Rapid flow countercurrent heat exchanger

Efficiency considerations are crucial to the TrombePump or any heat engine operating on low ΔT heat. For example, operating on 30K ΔT with a 300K hot heat source (and therefore a 270K cold heat sink) means at most 10% of the heat accepted from the hot heat source can be converted to work by a heat engine operating on a closed cycle, while at least 90% must be rejected to the cold sink.

Consider a cycle using isothermal expansion, isobaric cooling and compression, isothermal compression, and isobaric heating and expansion of the working gas. The system includes a store of internal energy. For the cycle to close, the working gas must return to the initial pressure, volume, and temperature, and the internal energy store must contain exactly as much energy as it started with. The isobaric steps cancel out, absorbing or rejecting the same amount of heat and increasing or decreasing the internal energy by the same amount. The isothermal expansion converts all of the input heat to internal energy of the system, while the isothermal compression converts 90% of the internal energy to heat and rejects it. The unused 10% is output as useful work in order to return the system to the initial state.

In this cycle, the working gas repeatedly moves between two pressures and volumes. The expansion step absorbs enough heat to allow the gas to reach the final low pressure and high volume, storing the work done as internal energy, while the compression step uses enough internal energy to return the gas to the initial high pressure and low volume. The isobaric steps change the temperature and volume while leaving the pressure constant. The isobaric cooling and compression step uses internal energy to do work on the gas, while the isobaric heating and expansion step stores the work done by expanding gas as internal energy.

The above describes a piston engine. In a continuous cycle engine such as the TrombePump, some working gas is expanding while some is being compressed, some is warming and some is cooling. The isobaric steps exchange heat with each other but not with the external heat source and sink. In that case, ideally the system is in a steady state where the amount of gas in each condition is constant and the amount of heat in the heat exchanger is constant. Actually, the situation is more complicated, but results for the ideal case should be good enough.

When the processes are inefficient, the expansion step converts less than 100% of the input heat to internal energy, and the compression step uses more internal energy than the expected 90% of the input heat to return the working gas to the high pressure and low volume. Now when the system returns to its initial state, the working gas must be at the initial pressure, volume, and temperature, and the internal energy must return to its initial value. This last adjustment is made by letting the system do work if it has excess internal energy, or by doing work on the system if it has a deficit.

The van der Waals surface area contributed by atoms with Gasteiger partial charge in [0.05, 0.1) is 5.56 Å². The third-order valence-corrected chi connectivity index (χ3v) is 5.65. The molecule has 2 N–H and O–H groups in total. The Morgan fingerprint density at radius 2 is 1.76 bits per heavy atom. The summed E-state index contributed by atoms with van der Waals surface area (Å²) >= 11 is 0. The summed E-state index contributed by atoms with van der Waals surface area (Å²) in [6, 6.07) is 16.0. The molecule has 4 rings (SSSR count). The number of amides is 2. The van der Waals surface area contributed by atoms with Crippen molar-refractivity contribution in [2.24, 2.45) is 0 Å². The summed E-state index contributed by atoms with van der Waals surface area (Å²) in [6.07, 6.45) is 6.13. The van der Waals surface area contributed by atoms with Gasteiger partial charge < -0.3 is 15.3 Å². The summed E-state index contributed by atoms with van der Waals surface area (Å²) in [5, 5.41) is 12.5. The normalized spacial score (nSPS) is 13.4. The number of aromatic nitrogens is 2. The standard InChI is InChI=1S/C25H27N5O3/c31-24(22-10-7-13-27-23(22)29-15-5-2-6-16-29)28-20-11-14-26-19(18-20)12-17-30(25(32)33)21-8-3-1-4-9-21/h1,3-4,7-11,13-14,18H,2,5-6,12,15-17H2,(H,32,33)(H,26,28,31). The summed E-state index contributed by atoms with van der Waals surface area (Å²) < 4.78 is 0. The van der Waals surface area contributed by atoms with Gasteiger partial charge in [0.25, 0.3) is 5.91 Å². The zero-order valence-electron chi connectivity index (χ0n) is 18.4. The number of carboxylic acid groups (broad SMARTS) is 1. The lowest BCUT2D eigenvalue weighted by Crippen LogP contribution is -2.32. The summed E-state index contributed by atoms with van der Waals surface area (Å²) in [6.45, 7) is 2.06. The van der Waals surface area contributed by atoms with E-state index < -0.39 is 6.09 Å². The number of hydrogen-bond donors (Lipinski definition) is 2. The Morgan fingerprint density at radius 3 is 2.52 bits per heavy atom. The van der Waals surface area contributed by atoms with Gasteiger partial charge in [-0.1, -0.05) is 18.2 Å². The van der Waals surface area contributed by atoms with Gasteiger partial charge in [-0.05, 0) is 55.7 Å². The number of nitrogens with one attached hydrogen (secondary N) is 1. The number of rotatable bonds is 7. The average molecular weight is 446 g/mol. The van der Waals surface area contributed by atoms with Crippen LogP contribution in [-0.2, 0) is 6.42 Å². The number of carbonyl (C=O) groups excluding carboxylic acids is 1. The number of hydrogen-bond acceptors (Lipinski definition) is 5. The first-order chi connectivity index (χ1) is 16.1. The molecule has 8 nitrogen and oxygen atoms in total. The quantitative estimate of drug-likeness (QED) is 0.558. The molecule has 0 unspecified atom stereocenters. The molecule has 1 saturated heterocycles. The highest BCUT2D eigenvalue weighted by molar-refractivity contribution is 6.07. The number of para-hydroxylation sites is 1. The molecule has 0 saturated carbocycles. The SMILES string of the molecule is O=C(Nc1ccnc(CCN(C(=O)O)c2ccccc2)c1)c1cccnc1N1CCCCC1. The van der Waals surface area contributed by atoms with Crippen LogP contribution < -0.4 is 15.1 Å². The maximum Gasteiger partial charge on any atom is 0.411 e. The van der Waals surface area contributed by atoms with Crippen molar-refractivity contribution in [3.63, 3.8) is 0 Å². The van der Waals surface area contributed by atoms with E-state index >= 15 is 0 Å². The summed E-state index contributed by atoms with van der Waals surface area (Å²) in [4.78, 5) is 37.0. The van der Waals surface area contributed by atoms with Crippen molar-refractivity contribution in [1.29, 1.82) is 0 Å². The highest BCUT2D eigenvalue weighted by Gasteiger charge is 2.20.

Well, it can easily happen that after recompressing the working gas, the internal energy of the system is lower than the starting point. This is known as operating at a loss. The system does not produce any work, but instead consumes work.

In the TrombePump system, losses can occur at many places. Archimerged is particularly worried about what happens to the kinetic energy of rapidly moving water when it flows out of the narrow trompe into the wide heat exchanger and decelerates. He now thinks the energy must be going to heat without doing any useful work, and therefore has concluded that a design change is necessary to eliminate this loss.

He also thinks he ought to calculate how much energy this would be, but is too lazy just now.

The new principle for TrombePump V0.2 will be that the water runs at constant speed all the way around the cycle, through tubes with a constant cross sectional area devoted to water. When air and water flow together, the cross section will be larger to allow for the air volume. Because it takes a long time for heat to flow, the countercurrent heat exchanger must be very long so that rapidly moving water will remain in the exchanger long enough to be warmed or cooled.

There will be no baffles inside the water channels of the heat exchanger. Recall that the heat exchanger is also a series of temperature reservoirs, and uses gravity feed heat pipes to prevent heat flow in undesired directions. The diameter of the tubes will need to be rather low so that water in the center will also exchange heat. It may be necessary to add a polymer to the water to reduce friction losses and achieve laminar flow. Also, the heat exchanger might be wide and thin instead of cylindrical, and the heat pipe might be integrated so that a single metal wall separates the water from the refrigerant.

… expect revisions to this post…


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